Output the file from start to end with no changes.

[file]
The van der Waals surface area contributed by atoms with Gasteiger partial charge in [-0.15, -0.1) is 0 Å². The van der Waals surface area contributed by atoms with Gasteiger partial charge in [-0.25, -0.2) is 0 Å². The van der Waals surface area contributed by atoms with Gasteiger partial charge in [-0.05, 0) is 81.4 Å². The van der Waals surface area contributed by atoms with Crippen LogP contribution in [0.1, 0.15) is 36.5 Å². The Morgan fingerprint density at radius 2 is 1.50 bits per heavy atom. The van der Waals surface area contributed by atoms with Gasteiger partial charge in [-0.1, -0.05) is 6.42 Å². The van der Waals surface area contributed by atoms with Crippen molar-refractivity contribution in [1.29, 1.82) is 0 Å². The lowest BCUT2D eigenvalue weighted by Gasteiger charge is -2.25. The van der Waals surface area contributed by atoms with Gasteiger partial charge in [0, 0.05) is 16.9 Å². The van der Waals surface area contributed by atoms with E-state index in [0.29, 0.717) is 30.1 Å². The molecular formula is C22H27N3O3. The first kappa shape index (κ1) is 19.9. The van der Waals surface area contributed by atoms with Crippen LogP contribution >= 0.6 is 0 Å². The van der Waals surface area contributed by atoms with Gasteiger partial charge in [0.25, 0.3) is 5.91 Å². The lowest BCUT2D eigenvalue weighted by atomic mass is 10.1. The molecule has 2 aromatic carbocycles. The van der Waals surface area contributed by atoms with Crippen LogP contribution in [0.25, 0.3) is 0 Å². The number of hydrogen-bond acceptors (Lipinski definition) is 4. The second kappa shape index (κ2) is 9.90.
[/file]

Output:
The van der Waals surface area contributed by atoms with Gasteiger partial charge in [-0.15, -0.1) is 0 Å². The van der Waals surface area contributed by atoms with Gasteiger partial charge in [-0.25, -0.2) is 0 Å². The van der Waals surface area contributed by atoms with Gasteiger partial charge in [-0.05, 0) is 81.4 Å². The van der Waals surface area contributed by atoms with Crippen LogP contribution in [0.1, 0.15) is 36.5 Å². The Morgan fingerprint density at radius 2 is 1.50 bits per heavy atom. The van der Waals surface area contributed by atoms with Gasteiger partial charge in [-0.1, -0.05) is 6.42 Å². The van der Waals surface area contributed by atoms with Crippen molar-refractivity contribution in [1.29, 1.82) is 0 Å². The lowest BCUT2D eigenvalue weighted by Gasteiger charge is -2.25. The van der Waals surface area contributed by atoms with Gasteiger partial charge in [0, 0.05) is 16.9 Å². The van der Waals surface area contributed by atoms with E-state index in [0.29, 0.717) is 30.1 Å². The molecular formula is C22H27N3O3. The first kappa shape index (κ1) is 19.9. The van der Waals surface area contributed by atoms with Crippen LogP contribution >= 0.6 is 0 Å². The van der Waals surface area contributed by atoms with Gasteiger partial charge in [0.25, 0.3) is 5.91 Å². The lowest BCUT2D eigenvalue weighted by atomic mass is 10.1. The molecule has 2 aromatic carbocycles. The van der Waals surface area contributed by atoms with Crippen LogP contribution in [0.25, 0.3) is 0 Å². The number of hydrogen-bond acceptors (Lipinski definition) is 4. The second kappa shape index (κ2) is 9.90.